Torn Canvases (2009)

fl, cl, bass cl, sop sax, alto sax, hn, trpt, trbn, tba, vib, chimes, pno

10:00

Torn Canvases is inspired by the abstract expressionist painting style of Jackson Pollock. The piece imagines a video camera panning across a large canvas made up of layers of fragmented paint drippings and splotches. The ensemble is divided into three groups on stage, each representing musical "layers" of chiming chords and fragmented jazz riffs, which are piled on one another, creating rhythmically charged collages of sound. The climax of the work comes when the entire ensemble plays together, evoking the sound of a giant bell, transforming into the sound of a driving jazz ensemble.

Commissioned by the following schools of the Big East Band Directors Association:
DePaul University
Georgetown University
Marquette University
Providence University
Rutgers University
St. Johns University
Seton Hall University
Syracuse University
University of Cincinnati
University of Connecticut
University of Louisville
University of Notre Dame
University of Pittsburgh
University of South Florida
Villanova University
West Virginia University

Premiere

University of Louisville Wind Ensemble

Frederick Speck conductor

Margaret Comstock Concert Hall

University of Louisville

Louisville, KY

USA

Sept. 27, 2009


Taking Sides (2008)

1. Dysfunction

2. Reflection

3. Consensus

solo trombone, woodwind octet, percussion, piano, contrabass

12:00

This work uses the format of a political debate as its foundation. In the frenzied, cartoonish first movement, the solo trombonist plays the role of moderator, trying to ask a musical question. The woodwind octet, divided into two complementary quartets, plays dueling variations of the question, ignoring, and eventually mocking, the trombonist. In the jazz-influenced second movement, the ensemble reflects on a lyrical theme from the first movement, leading to the reconciliation of the third movement. The trombone soloist brings the ensemble to consensus through variations of the original musical question, which morph through various jazz and popular music styles. The ensemble begins to imitate the trombonist. Ultimately, the complementary quartets discover the irony of a conflict in which both sides have more in common than they initially realize.

Premiere

Ava Ordman, trombone

Detroit Chamber Winds and Strings, conducted by H. Robert Reynolds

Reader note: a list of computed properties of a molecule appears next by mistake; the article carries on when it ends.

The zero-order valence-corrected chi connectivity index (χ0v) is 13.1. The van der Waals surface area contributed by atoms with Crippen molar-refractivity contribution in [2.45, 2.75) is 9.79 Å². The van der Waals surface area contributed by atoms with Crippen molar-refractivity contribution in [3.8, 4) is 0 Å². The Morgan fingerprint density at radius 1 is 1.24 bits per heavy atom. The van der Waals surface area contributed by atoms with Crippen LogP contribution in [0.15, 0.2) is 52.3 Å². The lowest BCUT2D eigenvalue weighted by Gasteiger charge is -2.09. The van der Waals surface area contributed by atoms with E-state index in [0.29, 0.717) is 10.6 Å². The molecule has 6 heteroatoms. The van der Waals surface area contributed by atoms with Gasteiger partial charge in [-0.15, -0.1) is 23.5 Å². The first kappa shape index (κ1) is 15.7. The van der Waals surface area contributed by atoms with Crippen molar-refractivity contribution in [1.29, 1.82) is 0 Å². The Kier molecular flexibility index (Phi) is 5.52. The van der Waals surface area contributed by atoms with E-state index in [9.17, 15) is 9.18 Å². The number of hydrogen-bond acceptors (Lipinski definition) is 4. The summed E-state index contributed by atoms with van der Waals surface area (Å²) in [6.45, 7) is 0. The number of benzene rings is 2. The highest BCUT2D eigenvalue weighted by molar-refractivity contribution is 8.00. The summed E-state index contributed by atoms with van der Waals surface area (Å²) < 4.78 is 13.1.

Birmingham Unitarian Church, Detroit

USA

April 13, 2008


And the Tree Grows Again (2007)

solo flute, solo marimba, 1 flute, 1 oboe, 1 clarinet, 1 bassoon, 2 alto saxophones, 1 tenor saxophone, 1 baritone saxophone, 
1 horn, 1 trumpet, 1 trombone, 1 tuba, piano

7:30

This piece is based on images of growing trees from literary and religious sources. The chamber ensemble is placed in an arc around the solo flute and marimba; the ensemble representing the bark of a tree and the soloists its branches. An atmospheric saxophone canon based on an arpeggiating theme opens the piece. The soloists enter when this arpeggiation reaches its peak, "branching off" into a complimentary, descending arpeggiation theme. The ascending arpeggiated motive is developed through longer and longer variations, each featuring a different part of the ensemble, with the soloists answering. As the piece builds to a climax, the arpeggiation motive is taken up by the entire ensemble as it begins to pan around the soloists. The slow opening canon idea returns, starting in the low register of the tuba and "growing" through the entire register of the ensemble to end the piece.

Premiere

Julianna Moore, flute

Michael Bump, marimba

members of the Truman State University Wind Symphony,

Dan Peterson, conductor

Truman State University New Music Festival

Oct. 25, 2007


Three Spanish Songs (2005)

1. Olas grises

2. Nocturno

3. Sueño despierto

1/1/1/1,1/1/1,2Perc.,Sop.,Pno

texts: Leopoldo Lugones, Rubén Darío, and José Martí

15:00

This cycle is a setting of three contrasting poems by Latin-American poets Leopoldo Lugones, Rubén Darío, and José Martí. Olas grisesuses evocative rain and sea imagery to meditate on the nature of life and death. Set as a lyrical, quasi-strophic song, these images are portrayed through the opening percussion rain drop motive and the moaning vocal line used throughout the movement. Nocturno is a frantic soliloquy set as an extended opera scene. The piano and percussion accompany the soprano in the opening recitative which is followed by a surreal aria accompanied by the rest of the ensemble. This is followed by a re-statement of both sections. Sueño despiertois a short poem about the contrasting images of a waking dream. Based on a fragment of the lullaby Nanita nana, heard in its entirety at the opening, the song is a set of three variations, followed by a coda, which portray these various images.

Premiere

Caroline Helton, soprano

University of Michigan Symphony Band, Michael Haithcock conductor

Hill Auditorium, University of Michigan, Ann Arbor, MI

USA

December 12, 2005